QUESTION: What is your view of special counsel Robert Mueller’s investigation of Russian tampering in the 2016 election, including possible collusion by the Trump campaign. Does Mueller have your support?
ANSWER: Robert Mueller has my full support and I would expect that same support from any elected official regardless of political ideology. When there is a threat to our democracy — in this case, the sanctity of our elections — it must be investigated without bias.
QUESTION: What should Congress do to reduce the threat of terrorism at home, either from ISIS or from others?
ANSWER: Terrorism abroad and domestic continues to endanger our families, our nation, and our way of life. We must work against those who would threaten and harm innocent lives by giving the resources to combat the scourge of terrorism. We also need to put sound policy ahead of politics. For example, individuals on the no fly list are able to purchase firearms; passing “no fly, no buy” laws is simple common sense.
TOPIC: Guns and violence
QUESTION: What is the single most important action Congress can take to curb gun violence in the United States?
ANSWER: Address the issue with more than gratuitous statements of “thoughts and prayers.” While thoughts and prayers are necessary for victims and families, we need meaningful action and we need it now. We cannot sit idle while tragedy after tragedy demonstrates all too clearly that we are not doing enough to keep guns out of the hands of criminals. We need to take a comprehensive approach to this problem that protects the rights of lawful gun owners while keeping guns out of the hands of criminals and the dangerously mentally ill.
We should be sufficiently funding the Centers for Disease Control for research on gun violence and its prevention, just as we would do with any other epidemic.
Congress must also act. An overwhelming majority of Americans believe in the necessity for universal background checks, from gun dealers, private sales and gun shows. Keeping guns out of the wrong hands, criminals and the mentally ill, is a commonsense step in preventing the numerous tragedies we’ve seen over the last several years. It’s a first step in combating gun violence to protect innocent victims. We have common sense safety regulations for cars. It is harder to get a driver’s license than it is to own a gun. Congress cannot continue to sit idly by while the carnage continues.
QUESTION: Do you favor a law banning the sale and use of “bump stocks” that increase the firing speed of semi-automatic weapons? Why? Do you favor any further legal limits on guns of any kind? Or, conversely, what gun restrictions should be done away with?
ANSWER: I support banning the sale of “bump stocks” and any other modified weapons designed to cause mass casualties. I recognize the sport aspects of firearms, from hunting to target shooting, but such modifications that are created for warzones have no place in the firearm marketplace for regular consumption.
TOPIC: America’s growing wealth gap
QUESTION: As an editorial board, our core criticism of the tax overhaul legislation supported by the Republican majorities in the House and Senate is that it lowers taxes on corporations and the wealthiest Americans at a time of historic inequalities of wealth and income in the United States. We believe in free markets, but it does not look to us like the “silent hand” of the market is functioning properly, rewarding merit fairly. We are troubled that the top 1 percent of Americans own 38.6 percent of the nation’s wealth and the bottom 90 percent own just 22.8 percent of the wealth.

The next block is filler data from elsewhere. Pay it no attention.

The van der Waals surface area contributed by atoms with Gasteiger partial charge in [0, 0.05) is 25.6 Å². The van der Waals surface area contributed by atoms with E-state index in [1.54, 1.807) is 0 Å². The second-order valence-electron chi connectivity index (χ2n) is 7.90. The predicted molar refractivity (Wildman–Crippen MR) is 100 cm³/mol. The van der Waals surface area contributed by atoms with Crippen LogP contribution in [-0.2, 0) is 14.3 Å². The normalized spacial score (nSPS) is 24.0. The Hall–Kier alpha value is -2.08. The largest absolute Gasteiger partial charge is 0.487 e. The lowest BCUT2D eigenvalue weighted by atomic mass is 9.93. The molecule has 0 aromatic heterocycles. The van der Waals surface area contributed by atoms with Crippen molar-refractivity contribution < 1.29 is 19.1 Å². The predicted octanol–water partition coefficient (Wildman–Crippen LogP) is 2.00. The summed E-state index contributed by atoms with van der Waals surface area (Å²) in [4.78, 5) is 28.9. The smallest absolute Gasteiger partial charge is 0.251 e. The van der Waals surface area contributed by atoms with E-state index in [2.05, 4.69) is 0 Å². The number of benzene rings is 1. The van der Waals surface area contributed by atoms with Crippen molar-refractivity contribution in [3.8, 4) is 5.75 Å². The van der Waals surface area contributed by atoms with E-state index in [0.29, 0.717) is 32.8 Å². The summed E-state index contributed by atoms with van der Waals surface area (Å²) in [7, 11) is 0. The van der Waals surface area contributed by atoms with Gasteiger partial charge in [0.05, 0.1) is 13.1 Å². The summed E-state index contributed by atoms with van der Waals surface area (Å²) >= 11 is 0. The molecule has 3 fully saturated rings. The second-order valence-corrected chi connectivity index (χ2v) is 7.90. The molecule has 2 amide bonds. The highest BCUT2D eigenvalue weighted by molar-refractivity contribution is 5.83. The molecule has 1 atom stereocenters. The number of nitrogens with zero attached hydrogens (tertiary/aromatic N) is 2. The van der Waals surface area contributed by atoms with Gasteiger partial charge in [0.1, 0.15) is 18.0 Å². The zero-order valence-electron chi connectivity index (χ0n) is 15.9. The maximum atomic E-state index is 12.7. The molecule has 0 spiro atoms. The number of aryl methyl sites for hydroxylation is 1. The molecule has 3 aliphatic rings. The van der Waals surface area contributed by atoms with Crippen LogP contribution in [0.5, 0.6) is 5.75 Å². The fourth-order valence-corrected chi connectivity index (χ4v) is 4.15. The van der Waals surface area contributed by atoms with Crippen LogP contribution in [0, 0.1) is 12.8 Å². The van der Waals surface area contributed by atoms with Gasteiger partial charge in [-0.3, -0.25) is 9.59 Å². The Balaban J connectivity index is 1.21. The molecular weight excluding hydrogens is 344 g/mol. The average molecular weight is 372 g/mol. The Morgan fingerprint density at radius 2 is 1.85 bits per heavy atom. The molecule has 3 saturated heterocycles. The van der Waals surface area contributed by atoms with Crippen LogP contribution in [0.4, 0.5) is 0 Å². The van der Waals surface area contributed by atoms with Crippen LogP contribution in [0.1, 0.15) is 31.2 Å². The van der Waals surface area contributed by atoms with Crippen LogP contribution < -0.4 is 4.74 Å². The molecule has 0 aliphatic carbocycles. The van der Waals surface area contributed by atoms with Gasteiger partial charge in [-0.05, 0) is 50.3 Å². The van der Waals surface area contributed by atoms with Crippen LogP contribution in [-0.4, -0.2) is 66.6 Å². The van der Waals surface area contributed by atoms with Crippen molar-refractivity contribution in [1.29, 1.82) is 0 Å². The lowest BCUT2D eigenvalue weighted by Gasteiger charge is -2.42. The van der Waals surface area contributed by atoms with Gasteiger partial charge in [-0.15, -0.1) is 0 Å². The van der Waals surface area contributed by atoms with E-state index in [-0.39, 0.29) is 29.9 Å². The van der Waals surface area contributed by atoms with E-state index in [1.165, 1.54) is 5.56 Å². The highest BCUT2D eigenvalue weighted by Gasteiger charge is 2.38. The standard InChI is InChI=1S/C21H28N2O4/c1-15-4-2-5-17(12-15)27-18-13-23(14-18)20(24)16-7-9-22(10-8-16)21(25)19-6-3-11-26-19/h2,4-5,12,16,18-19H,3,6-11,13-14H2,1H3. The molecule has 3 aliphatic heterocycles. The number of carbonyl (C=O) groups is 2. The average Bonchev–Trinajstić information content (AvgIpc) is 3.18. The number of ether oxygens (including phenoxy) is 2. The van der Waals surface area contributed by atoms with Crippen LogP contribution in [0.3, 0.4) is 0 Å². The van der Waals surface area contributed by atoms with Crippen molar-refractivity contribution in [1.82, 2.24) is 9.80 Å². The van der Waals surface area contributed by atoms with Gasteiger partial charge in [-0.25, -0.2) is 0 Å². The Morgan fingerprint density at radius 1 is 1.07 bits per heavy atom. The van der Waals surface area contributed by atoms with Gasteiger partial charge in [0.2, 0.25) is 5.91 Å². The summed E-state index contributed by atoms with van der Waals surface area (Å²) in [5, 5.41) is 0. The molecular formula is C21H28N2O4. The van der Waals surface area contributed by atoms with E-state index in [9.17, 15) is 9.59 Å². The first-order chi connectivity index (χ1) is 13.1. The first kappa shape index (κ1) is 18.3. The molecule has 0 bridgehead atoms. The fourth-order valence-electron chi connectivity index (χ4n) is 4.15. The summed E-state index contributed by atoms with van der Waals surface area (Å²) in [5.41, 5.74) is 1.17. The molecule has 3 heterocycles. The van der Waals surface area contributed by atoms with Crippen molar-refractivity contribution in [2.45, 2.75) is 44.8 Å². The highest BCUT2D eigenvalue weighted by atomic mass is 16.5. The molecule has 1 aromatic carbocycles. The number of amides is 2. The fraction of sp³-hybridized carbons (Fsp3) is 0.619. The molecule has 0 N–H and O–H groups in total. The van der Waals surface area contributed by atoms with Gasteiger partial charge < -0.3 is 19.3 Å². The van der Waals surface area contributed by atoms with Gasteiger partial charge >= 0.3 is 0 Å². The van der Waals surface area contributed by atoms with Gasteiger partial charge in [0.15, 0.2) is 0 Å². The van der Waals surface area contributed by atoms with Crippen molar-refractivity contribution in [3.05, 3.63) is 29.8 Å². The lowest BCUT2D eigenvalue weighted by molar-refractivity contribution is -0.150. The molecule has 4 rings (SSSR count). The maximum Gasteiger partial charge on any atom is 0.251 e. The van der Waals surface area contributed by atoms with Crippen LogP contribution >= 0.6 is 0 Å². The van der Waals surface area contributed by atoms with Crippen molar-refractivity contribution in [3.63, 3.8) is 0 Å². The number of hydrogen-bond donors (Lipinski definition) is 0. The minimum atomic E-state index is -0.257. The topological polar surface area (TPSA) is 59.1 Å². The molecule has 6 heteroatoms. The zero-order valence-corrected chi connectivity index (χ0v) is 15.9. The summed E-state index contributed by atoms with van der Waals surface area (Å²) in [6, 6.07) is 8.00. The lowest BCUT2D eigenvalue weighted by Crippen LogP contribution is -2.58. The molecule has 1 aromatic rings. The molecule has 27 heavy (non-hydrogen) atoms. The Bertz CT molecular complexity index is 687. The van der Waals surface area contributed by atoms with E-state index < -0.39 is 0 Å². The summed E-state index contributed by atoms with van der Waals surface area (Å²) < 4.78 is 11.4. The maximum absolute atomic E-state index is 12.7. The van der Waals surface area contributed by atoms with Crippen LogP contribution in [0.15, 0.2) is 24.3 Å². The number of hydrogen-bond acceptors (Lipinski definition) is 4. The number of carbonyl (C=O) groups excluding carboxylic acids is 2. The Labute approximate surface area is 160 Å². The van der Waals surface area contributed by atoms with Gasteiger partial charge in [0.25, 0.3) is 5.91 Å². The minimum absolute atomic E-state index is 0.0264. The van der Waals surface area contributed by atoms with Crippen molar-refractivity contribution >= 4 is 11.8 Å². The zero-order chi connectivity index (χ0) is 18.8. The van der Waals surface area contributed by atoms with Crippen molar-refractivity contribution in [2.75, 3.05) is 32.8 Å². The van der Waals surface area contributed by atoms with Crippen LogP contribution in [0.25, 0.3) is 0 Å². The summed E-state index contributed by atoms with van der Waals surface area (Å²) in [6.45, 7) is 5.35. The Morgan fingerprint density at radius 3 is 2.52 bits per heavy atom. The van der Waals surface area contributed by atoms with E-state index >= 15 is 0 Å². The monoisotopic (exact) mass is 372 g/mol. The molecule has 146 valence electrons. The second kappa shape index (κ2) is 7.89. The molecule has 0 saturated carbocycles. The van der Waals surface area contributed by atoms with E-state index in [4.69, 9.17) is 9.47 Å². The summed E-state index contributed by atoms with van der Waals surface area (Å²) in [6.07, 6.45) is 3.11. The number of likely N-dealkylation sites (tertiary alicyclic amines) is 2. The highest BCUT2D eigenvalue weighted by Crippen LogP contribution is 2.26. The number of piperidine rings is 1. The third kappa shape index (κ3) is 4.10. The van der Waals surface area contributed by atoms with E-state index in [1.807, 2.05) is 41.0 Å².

Tell us how we are right or wrong about this. Does the growing income and wealth gap trouble you?
ANSWER: Yes, this is a key concern for our nation. I am extremely troubled by the growing wealth gap in the United States. And this gap will only be enhanced by the Republican tax plan that has been signed by the President. It is a handout for corporations, special interests and billionaires paid for by increasing taxes on the middle-class in the long term.
A tax plan is a reflection of what its authors truly care about, and reflects their vision for the country. Sadly, the vision and values of Peter Roskam and those who supported this tax plan are clear — special interest donors matter far more than constituents and middle-class families. This is only exacerbated by the elimination of the state and local income tax deduction. Make no mistake: this bill is another step towards increased inequality and decreased opportunity. And potential cuts to Medicare, Medicaid and Social Security would be yet another dangerous step in increasing the wealth gap in this country.
TOPIC: International affairs
QUESTION: Do you support the Trump administration’s decision to move the United States embassy in Israel to Jerusalem? How will this help or hinder efforts to secure a lasting peace between Israel and its Middle East neighbors?
ANSWER: The United States’ long-held policy has been to support a peaceful solution for Israel and its Middle East neighbors. The lack of process involved in recognizing Jerusalem as Israel’s capital — foreign policy by tweet, if you will — is extremely dangerous. Foreign policy should be established through a methodical process at all times. In this instance, Donald Trump made a complete and unanticipated shift in our nation’s foreign policy without consultation with national leaders and experts, and without regard for ramifications. This is a dangerous precedent that signals extreme instability on the world stage, and places every American and our nation at risk.
QUESTION: Is military action by the United States a plausible response to the nuclear weapons threat posed by North Korea? How might a U.S. military response play out for South Korea, Japan and China? What alternative do you support?